“For now, it seems like a novelty – cars that can operate independently of human control, safely cruising down streets thanks to an array of sensors and pinpoint GPS navigation. But if the technology avoids getting crushed by government regulators and product liability lawsuits, writes the Federalist’s Dan McLaughlin, it could prompt a cultural shift similar to the early 20th century move away from horses as the primary means of transportation.”

6) Coming in 2015: A Faster, Sharper Way to 3D Print

It is not abundantly obvious what the advantage of a spinning 3D printer is and the article really doesn’t do much to explain it. The advantage to laser scanning is that the scanning system is very low mass, precise, and relatively low cost. A rotating platform would also result in forces being applied to the object which would not be present in a fixed platform, potentially resulting in distortions. I guess we’ll see if and when the machine gets to market.

“The core idea of the Helios One, a desktop 3D printer that Orange Maker plans to release in 2015, is that it can print continuously. Instead of moving a light source back and forth across layers of resin, the platform on the Helios One rotates as resin hits the surface. Objects are printed in a spiral instead of as one flat layer on top of another. In doing this, the printer doesn’t need to pause as it severs resin between layers. The development team also traded in the standard SLA light source, UV lasers, in favor of one they say is better suited for continuous printing. Though the team won’t reveal what the light source is, they claim it reduces the risk of botched prints.”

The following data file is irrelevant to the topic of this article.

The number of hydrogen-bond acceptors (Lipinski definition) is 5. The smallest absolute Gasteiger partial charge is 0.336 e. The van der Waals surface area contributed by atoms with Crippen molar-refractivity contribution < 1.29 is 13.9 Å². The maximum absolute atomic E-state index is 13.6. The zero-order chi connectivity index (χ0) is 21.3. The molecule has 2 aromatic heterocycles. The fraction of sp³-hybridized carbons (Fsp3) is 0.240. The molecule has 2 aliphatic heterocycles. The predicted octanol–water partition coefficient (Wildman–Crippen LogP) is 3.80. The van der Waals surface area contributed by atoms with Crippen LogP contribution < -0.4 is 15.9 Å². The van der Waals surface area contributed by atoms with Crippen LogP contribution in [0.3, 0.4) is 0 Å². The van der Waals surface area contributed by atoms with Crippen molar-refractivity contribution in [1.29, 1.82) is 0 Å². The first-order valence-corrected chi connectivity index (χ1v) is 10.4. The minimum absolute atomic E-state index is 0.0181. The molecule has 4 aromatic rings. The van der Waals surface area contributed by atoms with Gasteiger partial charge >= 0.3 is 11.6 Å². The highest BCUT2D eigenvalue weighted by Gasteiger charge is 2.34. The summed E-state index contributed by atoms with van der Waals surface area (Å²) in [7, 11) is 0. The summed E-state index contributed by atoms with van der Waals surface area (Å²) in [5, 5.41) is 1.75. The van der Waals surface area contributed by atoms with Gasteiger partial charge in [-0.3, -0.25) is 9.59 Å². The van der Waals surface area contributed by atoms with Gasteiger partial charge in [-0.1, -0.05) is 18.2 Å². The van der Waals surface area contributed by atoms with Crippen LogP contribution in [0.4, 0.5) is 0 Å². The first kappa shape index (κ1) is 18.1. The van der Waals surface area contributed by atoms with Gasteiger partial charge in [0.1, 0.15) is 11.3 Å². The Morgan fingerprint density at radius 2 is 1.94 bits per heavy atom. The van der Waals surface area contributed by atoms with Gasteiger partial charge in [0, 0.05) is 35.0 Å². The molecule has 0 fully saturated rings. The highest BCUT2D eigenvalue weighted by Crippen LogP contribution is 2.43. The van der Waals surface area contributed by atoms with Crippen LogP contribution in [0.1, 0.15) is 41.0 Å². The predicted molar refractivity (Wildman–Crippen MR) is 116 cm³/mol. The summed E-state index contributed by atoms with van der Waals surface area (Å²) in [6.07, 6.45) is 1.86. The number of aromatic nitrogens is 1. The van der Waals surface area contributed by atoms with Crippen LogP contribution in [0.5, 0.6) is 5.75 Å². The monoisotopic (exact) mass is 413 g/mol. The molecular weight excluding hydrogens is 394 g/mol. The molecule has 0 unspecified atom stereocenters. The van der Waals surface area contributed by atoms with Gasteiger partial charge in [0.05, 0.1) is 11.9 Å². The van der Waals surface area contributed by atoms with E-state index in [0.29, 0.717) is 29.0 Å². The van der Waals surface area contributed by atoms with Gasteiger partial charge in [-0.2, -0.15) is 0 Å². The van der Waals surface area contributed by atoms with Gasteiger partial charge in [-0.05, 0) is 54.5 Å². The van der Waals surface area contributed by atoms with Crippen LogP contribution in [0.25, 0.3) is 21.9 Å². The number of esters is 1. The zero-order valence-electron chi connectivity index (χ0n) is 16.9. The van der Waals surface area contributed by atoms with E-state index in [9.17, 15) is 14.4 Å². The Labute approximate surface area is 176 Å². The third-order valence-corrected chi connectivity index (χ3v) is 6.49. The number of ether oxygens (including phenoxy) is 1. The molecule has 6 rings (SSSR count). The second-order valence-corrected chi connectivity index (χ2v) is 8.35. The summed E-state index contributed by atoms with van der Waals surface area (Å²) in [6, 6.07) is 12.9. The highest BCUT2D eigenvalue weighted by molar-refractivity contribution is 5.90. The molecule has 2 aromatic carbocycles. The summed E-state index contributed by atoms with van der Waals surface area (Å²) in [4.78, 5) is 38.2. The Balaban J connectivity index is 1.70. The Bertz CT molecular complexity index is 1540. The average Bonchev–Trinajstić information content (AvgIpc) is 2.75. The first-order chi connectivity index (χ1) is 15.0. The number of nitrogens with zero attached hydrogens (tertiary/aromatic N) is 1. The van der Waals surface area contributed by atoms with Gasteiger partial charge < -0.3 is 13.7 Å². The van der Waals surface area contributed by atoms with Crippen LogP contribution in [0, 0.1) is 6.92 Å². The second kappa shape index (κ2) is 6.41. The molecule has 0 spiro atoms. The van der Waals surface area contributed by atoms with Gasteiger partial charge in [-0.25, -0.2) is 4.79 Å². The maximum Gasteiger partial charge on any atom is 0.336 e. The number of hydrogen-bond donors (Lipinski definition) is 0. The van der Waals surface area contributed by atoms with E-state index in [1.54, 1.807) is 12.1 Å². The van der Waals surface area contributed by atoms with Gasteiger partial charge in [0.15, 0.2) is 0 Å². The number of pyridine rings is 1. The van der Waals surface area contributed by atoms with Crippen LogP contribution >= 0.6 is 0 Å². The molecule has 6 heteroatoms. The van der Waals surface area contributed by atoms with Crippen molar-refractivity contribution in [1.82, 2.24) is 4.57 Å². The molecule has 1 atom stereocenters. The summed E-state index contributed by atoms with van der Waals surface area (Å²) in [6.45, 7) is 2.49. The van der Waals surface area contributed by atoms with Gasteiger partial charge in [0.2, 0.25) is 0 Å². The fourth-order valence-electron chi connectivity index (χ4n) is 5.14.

7) The Web never forgets: Persistent tracking mechanisms in the wild

The website summarizes a 16 page paper which is linked to at the top. Long story short, they discuss a number of novel (to me, anyhow) tracking techniques. There has been some discussion as to whether or not these (in particular canvas fingerprinting) can be blocked. No doubt they can be, but only if users make an effort to do so. You might remember that “Do Not Track” was recently introduced as a privacy mechanism and is also largely ignored. Among other things, these show why the Internet industry – or any other industry for that matter – cannot be allowed to self-regulate.

“Canvas fingerprinting is a type of browser or device fingerprinting technique that was first presented by Mowery and Shacham in 2012. The authors found that by using the Canvas API of modern browsers, one can exploit the subtle differences in the rendering of the same text to extract a consistent fingerprint that can easily be obtained in a fraction of a second without user’s awareness.”

8) California very much in running for Tesla Gigafactory

“Winning” in this sense is a bit like “winning” an auction in which 32 people were bidding for the same house – you are the idiot who paid more than the other 31 people thought it was worth. Alternative energy mega projects are mechanisms for moving taxpayer’s money, through subsidies, into the pockets of the “visionaries” who promote them. Besides the scale of the subsidies to crank out these batteries, there is nothing revolutionary about a battery factory, no matter how big: it’s just putting goo into packages.